What the Sea Means for an Artist? Rosalind Pounder

Sea Library is a room for the sea. Seashells, driftwood, books and art grow on walls like corals on a reef. Far from being a white cube, the library is mirrored in each and every frame, creating a world of many dimensions and merged stories.

I ask each artist, what the sea means for him and her.

This week it’s Rosalind Pounder. In spring I received the most precious thing for the Sea Library. “Strandline Nest” from Rosalind, made from waste material gathered on a beach in Norfolk. “From this beach if you travelled directly North you would reach the Baltic,” she writes on a postcard.

“Strandline Nest” by Rosalind Pounder. Photo by Beach Books.

Rosalind Pounder is a British artist whose work grows from an engagement with the world around her. Books, nest-like vessels and gatherings, ritualistic in their construction and created using foraged, natural and manmade materials, become sanctuaries finding humble epiphany within the ordinary. Rosalind transforms that which is often overlooked or discarded into something intriguing and unexpected.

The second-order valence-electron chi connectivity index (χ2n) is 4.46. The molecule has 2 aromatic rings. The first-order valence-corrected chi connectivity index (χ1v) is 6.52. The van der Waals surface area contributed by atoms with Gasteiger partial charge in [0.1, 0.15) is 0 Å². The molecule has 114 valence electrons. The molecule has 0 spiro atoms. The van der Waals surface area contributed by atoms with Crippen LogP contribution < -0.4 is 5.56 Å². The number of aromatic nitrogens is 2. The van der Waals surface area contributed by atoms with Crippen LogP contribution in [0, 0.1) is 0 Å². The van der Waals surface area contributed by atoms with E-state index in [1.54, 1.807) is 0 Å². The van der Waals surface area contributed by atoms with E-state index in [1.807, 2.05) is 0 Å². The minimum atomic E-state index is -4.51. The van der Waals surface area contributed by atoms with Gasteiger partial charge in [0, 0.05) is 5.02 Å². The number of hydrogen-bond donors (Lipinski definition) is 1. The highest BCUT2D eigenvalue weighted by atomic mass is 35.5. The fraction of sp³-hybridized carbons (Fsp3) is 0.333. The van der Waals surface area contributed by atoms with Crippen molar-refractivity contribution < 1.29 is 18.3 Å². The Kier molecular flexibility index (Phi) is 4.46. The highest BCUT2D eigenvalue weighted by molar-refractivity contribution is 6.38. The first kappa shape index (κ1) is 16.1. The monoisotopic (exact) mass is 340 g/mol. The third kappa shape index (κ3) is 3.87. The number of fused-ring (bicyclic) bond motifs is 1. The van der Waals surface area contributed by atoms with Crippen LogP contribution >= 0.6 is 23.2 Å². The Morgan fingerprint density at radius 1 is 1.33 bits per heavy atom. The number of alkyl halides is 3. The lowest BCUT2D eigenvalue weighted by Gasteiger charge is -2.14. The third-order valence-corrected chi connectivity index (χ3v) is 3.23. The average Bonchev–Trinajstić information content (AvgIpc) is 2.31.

“I live in the middle of England. The sea is at least 90 miles away. I rarely get to visit the sea these days. The sea however, as for all island dwellers, surrounds me. It is the outer limit of my small world, both boundary and destination. A psychological motif and upholder of the evidence of human disrespect for the planet on which we live. The sea, ever present in my consciousness, what does it mean to me? An emotional trope and pathetic fallacy; a tempest a surge and hider of riptides; a putter in place of people; an eternity like looking up into the night sky; a consumer of the setting sun and birthing partner to the rising sun; a servant to the moon; the sound of a thousand hushed voices in the silence between waves; an eroder of stones, underminer of cliffs and chopper off of dunes; a home to fish and who knows what; a reflector of moon and stars and lighthouse beams and mysterious flashes in the night; a stage setting for passing ships and forests of wind turbines; a surreptitious silent creeper over salt marsh; a ‘return to sender’ of our rubbish – redelivered to the strand line of our shores.”

Rosalind Pounder

See more of Rosalind Pounder’s art here and follow her on Twitter.

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